When people look at economics rationally, they recognise that markets come in all shapes and sizes and that they have limits, so that some services and goods are best delivered not into faugh competitive markets, with a whole lot of buying and selling and fraud and rip offs, but are best delivered by public instrumentalities that maintain ethical commitments to provide education up to the leading edge in the world, or medicine up to the leading edge in the world, with a commitment to cost efficiency promoted not by low tax policies but sensible thrift.

  5. Lee Tinson

    I didn’t read the offending article, but I just have to say that Bernard wrote not so long ago that we don’t have neoliberalism here: we have crony capitalism. I think we have both. The neoliberal scheme was invented by crony capitalists for their own benefit, and it works very well for them at huge cost to the rest of us.

    I went through this article of Bernard’s as carefully as I could until I got too annoyed by the cherry-picking. There was maybe some good to be had by some outsourcing and privatisation, but not, I will always say, our health and education, our utilities, roads and railways. They are a national security issue, whose control must remain with our governments. It’s not good enough to say they work better, or more efficiently in private hands. That has clearly not been the case.

    Fact is, almost NO private business operation can be trusted to look after anyone other than itself. The trickle-down benefit as described by Reagan and Thatcher (and Turnbull and maybe Keane as well) is now and always was a monstrous fraud, and that’s what criticism of neoliberalism is all about.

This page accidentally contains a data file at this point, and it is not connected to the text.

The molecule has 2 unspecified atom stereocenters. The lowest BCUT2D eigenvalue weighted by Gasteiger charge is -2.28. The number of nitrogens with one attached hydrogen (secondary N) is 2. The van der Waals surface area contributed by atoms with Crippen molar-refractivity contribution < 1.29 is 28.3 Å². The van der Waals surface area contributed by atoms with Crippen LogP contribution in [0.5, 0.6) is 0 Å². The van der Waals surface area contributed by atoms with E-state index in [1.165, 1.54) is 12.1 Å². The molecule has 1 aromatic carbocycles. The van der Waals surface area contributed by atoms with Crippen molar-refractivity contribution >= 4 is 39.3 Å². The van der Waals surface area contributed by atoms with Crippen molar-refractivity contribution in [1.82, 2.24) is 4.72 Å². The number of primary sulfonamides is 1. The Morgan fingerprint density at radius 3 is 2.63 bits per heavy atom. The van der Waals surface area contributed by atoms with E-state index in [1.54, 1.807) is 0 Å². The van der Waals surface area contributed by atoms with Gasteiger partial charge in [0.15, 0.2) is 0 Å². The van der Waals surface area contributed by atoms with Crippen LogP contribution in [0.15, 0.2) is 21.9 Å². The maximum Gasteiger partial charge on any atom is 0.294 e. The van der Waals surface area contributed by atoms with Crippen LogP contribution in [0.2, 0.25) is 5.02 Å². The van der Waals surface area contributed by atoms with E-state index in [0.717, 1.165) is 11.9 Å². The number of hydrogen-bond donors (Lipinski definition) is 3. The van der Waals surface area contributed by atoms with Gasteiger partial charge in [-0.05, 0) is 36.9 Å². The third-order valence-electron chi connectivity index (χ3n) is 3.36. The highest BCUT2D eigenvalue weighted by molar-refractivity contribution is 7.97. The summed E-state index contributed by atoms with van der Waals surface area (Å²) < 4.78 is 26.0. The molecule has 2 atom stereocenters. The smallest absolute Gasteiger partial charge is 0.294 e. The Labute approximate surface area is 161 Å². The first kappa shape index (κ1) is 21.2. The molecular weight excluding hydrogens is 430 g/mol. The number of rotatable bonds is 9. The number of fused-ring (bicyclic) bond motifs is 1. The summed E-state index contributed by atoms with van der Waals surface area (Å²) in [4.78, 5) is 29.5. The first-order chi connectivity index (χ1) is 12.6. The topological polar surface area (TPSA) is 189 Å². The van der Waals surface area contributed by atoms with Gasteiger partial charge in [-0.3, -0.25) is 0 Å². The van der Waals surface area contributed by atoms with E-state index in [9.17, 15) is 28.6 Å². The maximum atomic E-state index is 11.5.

Bernard’s characterisation of the US health system as well-funded is imaginative, I have to say. The reason he rightly says it doesn’t work is because the bulk of this funding is provided by private individuals in the form of premiums to private insurance companies. It doesn’t get spent on health at all.

    The reason we still have a better health system is because we are forced to fight our neoliberal government for it every day. They would destroy it if they could, as Fraser did, and replace it with an American system which wouldn’t work here either.

    Neoliberal economics is a geat big turd. Doesn’t matter how much you polish it ….

    Anyway the other commenters have said all this and more. Good on you, guys.

  6. bushby jane

    At least you have come out Bernard. Although maybe this article is just a cat amongst the pigeons written as a stir. Worked well in that case.

  7. Jeanette Weir

    Bernard could you please write an article describing how neo-libs have helped the vocational training sector. Would like to see a different slant on what I see.

    1. JMNO

      Yes, the VET sector was deregulated to provide competition to TAFE.

  8. JMNO

    Bernard writes really well on politics and political morality but when economics comes up he lurches back into purist theoretical mode, as though economics can be divorced from the people who perform economic activity and wreck the theories and the perfect markets.
    I agree with the other comments. Utilities are natural monopolies and should stay in government hands. Publicly-funded human services such as health, aged care and child care should not be outsourced to the for-profit sector who cut services, make these sectors more expensive and channel government money into private profits.

  9. Draco Houston

    “If not “neoliberalism”, then what? Back behind the tariff wall, taking us back to when buying a pair of school shoes for your kids cost a huge chunk of your weekly wage? Back to when the government controlled the exchange rate? Back to high inflation and high unemployment in a low-productivity economy? Back to the days of an engineering-obsessed Telecom that didn’t give a stuff about its “customers”, who couldn’t go anywhere else? Back to the Wran years in NSW when the state was plagued by winter blackouts because the government had failed to build enough generation capacity?”

    Just because you and the protectionists have no imagination, it doesn’t follow that protectionism is the only way out.

  10. Draco Houston

    Also, calling everything you don’t like “crony-capitalism” is just as tedious as what you complain about here.